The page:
Understanding the Computer Fraud and Abuse Act
Florida businesses are increasingly reliant on computers and the internet. There is no doubt that this technology can make businesses much more efficient and more dynamic. However, there are also potential downsides. Businesses face the threat of having their electronic information hacked or misused. This type of fraud has the potential to cause major damage to a company. In fact, a recent study from PricewaterhouseCoopers (PwC) found that hacking and cybercrime cost American businesses over $100 billion each year. Fortunately, victimized businesses do have legal options. If your business has been the victim of hacking or computer fraud, an experienced Florida business fraud attorney can help.
What is Prohibited under the Computer Fraud and Abuse Act?
The Computer Fraud and Abuse Act (CFAA) was enacted in 1986 to protect against electronic fraud. The law provides both criminal and civil penalties for the perpetrators of computer fraud. If your business has been damaged by electronic fraud, you may be able to take civil action under the act. Often, the nature of computer based fraud makes it so that CFAA claims are filed concurrently with other types of legal action. For example, you may have a CFAA claim and you may also have a misappropriation of trade secrets claim or a Stored Communications Act claim. This is because the CFAA prohibits a wide variety of fraudulent or abusive actions. Specifically, prohibited actions include:
- Compromising confidentiality through a computer;
- Accessing electronic information in order to defraud;
- Damaging computer hardware or software; and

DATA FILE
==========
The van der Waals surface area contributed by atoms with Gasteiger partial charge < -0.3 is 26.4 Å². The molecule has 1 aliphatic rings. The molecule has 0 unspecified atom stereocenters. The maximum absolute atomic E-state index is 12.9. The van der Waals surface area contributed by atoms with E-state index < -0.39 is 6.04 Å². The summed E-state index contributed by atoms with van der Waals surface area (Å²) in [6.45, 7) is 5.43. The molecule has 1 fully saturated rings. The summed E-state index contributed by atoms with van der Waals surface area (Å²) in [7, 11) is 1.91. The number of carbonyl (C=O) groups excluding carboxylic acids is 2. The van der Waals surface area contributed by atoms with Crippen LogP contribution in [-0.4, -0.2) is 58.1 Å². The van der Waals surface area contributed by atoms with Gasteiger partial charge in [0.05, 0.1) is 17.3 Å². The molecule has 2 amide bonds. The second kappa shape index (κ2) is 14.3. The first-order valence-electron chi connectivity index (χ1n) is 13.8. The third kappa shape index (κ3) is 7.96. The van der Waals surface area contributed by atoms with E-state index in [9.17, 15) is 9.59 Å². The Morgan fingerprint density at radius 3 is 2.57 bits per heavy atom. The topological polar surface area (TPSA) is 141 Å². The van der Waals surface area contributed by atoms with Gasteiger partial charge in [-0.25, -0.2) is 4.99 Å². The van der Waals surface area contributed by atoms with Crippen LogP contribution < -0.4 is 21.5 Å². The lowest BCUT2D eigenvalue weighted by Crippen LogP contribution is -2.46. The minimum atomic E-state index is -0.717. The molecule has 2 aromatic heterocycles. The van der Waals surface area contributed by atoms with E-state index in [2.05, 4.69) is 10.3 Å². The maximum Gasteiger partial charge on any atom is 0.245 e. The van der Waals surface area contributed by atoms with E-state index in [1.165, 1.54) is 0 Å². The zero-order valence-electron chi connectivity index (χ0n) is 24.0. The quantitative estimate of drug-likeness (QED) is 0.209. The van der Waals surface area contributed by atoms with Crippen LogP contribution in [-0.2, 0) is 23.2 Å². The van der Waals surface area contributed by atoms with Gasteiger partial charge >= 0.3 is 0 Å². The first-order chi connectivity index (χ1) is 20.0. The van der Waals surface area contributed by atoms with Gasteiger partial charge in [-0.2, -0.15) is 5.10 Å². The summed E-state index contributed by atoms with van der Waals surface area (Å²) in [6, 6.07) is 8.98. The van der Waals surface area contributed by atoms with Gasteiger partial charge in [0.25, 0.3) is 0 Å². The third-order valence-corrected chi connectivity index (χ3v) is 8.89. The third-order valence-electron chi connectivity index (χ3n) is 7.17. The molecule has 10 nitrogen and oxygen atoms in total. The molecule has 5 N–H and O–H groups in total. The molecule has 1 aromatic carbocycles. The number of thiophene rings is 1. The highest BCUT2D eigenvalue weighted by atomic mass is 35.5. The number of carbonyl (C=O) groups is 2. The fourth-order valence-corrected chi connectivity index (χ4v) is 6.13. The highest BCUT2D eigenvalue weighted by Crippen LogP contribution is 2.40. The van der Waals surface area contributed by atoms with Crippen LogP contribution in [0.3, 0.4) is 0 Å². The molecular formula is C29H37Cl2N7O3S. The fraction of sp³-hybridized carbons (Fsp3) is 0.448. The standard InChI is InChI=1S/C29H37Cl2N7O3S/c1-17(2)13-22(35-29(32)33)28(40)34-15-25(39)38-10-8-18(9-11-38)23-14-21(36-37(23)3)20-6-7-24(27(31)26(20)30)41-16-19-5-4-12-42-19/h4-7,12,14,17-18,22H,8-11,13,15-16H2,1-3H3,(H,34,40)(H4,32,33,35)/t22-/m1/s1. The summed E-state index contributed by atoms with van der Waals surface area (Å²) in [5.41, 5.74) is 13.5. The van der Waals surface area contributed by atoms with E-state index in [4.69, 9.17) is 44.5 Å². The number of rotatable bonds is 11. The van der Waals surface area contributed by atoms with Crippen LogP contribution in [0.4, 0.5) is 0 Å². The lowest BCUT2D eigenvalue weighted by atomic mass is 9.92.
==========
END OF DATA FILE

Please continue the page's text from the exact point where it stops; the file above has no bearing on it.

- Accessing information without authorization.
Pursuing a Civil CFAA Claim
In order to prevail in a civil CFAA claim, you must be able to prove that the defendant accessed information without permission. A key aspect of this requirement is that the defendant must have actually known, or should have known, that they were getting information without the required authorization. Further, once you establish that intentional and unauthorized access occurred, you must also be able to establish that your Florida business sustained real damage. As was mentioned previously, this damage can come in a number of forms. For example, your business may have been damaged by the unauthorized access of information which then lead to the misappreciation of a trade secret. If your company’s computers were fraudulently accessed by another party, whether an employee, former employee or a hacker, you need to act quickly. Your attorney can help you work to retain all of the relevant electronic evidence, so that you can effectively pursue a civil claim. Bad acting parties must be held accountable for their fraudulent or abusive actions. Further, your business deserve to be compensated for any damage that occurred.
Contact Our Business Fraud Attorneys Today
If your business is involved in any type of fraud lawsuit, you need to seek qualified legal protection as soon as possible. Please do not hesitate to contact our experienced attorneys today to set up a free review of your case. At Pike & Lustig, LLP, our team represents businesses throughout the West Palm Beach area, including in Miami and Fort Lauderdale.